EPB has lobbied the FCC to let it expand beyond the border of its electric power service territory to nearby communities who have no service or just dial-up. Making sure everybody has high speed Internet is what digital inclusion and equity are all about.
Contrary to popular belief, the digital divide is not between urban and rural America. Prior to the pandemic, 36 million American households did not have an Internet connection at home, according to NDIA.
“Twenty-six are urban and ten million are rural,” Siefer said. But still, for a lot of people the Internet is simply not available or too expensive.
Twenty-three electric cooperatives in Tennessee have followed Chattanooga’s example and are bringing broadband to their customers. The Tennessee Broadband Accessibility Act passed in 2017 allowed electric co-ops to build fiber-to-the-home networks (FTTH) and the state is investing $100 million to bring broadband to rural communities.
In March, Governor Bill Lee announced $15 million in FTTH grants. Significantly, 13 of the grant recipients were electric or telephone cooperatives that can now bring fiber to about 18,000 Tennesseans in 15 rural counties.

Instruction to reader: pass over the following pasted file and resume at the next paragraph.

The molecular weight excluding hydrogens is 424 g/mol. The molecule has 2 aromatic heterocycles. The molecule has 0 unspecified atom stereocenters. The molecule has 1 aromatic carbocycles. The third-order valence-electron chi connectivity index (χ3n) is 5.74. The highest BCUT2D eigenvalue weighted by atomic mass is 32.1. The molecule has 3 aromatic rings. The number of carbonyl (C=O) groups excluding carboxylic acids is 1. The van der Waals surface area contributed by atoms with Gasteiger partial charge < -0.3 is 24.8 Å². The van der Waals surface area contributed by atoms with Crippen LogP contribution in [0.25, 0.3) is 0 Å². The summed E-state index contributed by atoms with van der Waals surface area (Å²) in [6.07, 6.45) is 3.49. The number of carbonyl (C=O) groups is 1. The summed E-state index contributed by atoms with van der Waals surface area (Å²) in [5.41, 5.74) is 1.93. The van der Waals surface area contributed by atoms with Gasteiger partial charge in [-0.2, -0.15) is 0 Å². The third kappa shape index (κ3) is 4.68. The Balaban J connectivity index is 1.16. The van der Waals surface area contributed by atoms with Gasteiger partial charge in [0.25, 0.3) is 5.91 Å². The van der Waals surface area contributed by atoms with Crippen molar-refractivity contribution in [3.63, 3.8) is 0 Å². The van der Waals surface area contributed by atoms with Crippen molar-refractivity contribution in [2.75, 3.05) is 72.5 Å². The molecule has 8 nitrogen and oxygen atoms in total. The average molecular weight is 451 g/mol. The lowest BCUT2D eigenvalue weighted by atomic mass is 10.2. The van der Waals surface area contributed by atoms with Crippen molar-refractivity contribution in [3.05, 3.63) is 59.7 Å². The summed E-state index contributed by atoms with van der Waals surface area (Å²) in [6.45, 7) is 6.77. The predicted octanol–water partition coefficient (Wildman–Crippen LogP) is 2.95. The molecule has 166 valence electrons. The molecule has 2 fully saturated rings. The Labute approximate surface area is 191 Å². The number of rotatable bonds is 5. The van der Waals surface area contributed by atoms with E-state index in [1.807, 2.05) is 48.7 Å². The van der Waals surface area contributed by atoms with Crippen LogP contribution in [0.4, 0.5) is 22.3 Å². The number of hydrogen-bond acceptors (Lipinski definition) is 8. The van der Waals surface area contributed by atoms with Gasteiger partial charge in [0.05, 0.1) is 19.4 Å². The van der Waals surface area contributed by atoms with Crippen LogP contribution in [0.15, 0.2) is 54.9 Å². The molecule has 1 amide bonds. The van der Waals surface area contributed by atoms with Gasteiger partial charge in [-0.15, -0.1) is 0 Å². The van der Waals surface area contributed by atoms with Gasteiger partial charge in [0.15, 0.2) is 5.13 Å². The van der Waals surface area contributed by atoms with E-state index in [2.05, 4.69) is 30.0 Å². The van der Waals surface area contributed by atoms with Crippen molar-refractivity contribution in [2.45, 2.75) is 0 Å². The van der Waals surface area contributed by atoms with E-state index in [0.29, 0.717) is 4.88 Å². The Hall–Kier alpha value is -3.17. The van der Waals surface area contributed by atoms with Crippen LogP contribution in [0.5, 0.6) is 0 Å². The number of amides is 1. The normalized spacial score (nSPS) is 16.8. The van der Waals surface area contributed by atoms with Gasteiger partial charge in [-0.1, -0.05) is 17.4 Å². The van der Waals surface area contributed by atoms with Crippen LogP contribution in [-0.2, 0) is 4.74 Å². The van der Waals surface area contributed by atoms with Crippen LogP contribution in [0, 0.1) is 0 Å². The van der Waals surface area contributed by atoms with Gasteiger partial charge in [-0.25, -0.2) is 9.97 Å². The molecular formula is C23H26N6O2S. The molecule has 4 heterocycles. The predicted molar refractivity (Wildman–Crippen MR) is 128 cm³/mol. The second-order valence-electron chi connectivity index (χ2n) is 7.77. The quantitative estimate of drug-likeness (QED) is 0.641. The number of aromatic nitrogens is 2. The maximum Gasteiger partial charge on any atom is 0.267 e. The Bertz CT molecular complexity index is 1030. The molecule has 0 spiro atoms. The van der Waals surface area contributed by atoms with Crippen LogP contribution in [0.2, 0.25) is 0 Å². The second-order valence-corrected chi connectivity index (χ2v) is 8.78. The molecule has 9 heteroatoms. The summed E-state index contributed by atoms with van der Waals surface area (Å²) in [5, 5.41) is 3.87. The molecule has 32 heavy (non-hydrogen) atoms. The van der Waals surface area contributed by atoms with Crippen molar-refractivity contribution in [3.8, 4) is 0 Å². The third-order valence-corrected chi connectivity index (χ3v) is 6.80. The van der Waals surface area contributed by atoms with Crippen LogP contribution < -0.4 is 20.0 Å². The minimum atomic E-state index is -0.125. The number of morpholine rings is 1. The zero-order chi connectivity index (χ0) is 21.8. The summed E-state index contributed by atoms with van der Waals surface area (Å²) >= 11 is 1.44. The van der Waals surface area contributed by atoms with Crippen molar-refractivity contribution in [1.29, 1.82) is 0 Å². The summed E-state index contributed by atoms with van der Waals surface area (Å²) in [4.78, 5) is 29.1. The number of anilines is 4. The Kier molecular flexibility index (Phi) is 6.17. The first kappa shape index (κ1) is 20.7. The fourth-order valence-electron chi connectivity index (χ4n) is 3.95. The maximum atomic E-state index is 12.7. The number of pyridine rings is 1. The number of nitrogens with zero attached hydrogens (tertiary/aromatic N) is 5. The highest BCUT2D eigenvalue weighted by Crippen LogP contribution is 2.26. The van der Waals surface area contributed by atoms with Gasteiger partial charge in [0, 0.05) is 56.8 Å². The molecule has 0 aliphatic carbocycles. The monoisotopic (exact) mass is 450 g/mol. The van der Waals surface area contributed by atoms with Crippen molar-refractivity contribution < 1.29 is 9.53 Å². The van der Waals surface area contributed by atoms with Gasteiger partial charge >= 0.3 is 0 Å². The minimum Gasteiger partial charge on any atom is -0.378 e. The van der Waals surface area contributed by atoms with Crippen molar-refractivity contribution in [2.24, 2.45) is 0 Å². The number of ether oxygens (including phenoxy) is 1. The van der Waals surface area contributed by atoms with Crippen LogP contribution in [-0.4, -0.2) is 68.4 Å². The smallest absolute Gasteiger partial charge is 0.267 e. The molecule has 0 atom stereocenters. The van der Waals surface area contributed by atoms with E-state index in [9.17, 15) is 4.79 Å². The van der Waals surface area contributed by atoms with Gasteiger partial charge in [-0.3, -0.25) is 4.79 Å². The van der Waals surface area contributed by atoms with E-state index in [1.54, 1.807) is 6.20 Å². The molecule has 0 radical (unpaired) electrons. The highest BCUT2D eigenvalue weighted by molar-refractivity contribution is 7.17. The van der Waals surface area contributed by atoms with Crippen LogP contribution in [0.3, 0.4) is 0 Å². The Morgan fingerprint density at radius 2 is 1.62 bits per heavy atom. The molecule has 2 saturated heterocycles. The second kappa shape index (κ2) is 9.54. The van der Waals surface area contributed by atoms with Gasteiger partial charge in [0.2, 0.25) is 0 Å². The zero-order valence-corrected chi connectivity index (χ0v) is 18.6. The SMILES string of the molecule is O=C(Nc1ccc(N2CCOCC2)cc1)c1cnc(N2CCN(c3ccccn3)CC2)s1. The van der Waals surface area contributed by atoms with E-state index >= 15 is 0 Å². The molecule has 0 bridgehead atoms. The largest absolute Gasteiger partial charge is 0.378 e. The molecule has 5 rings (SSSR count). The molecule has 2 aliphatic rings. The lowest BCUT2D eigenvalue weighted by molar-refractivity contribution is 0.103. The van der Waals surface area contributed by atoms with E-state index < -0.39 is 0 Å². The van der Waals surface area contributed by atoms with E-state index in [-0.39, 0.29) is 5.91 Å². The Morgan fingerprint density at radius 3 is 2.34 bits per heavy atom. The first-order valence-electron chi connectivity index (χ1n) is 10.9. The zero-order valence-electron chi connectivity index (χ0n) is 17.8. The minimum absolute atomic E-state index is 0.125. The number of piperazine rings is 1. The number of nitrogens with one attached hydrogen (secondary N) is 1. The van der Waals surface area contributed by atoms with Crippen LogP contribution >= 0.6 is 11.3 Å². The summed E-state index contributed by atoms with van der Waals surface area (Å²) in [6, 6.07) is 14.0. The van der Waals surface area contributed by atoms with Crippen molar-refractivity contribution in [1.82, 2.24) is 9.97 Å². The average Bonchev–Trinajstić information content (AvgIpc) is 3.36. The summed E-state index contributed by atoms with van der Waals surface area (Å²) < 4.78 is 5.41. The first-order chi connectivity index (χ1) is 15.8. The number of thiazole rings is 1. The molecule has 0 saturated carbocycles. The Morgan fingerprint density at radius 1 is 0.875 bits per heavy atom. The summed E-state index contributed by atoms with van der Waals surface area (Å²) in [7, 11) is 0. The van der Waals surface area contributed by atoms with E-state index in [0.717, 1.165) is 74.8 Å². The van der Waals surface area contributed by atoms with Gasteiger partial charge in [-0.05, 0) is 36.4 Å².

The Sequachee Valley Electric Cooperative (SVEC) has connected more than 11,000 homes and businesses across Marion County to its broadband service. They hung about 700 miles of fiber at a cost of $20 million.
SVEC operates in five southeastern Tennessee counties. But its broadband service is only available in Marion County. Under the state’s broadband law, SVEC cannot  bring broadband to counties that have telephone cooperatives even if they are in SVEC’s service area. Essentially, the law gives telephone co-ops exclusive rights to get into the broadband business in their service area.
President Biden’s $1.2 trillion infrastructure package included $100 billion to get every American connected to the Internet. It also included $2.75 billion for digital equity work. On Wednesday, July 28, the Senate voted to open debate on the bill but the funding for universal broadband has been reduced to $65 billion.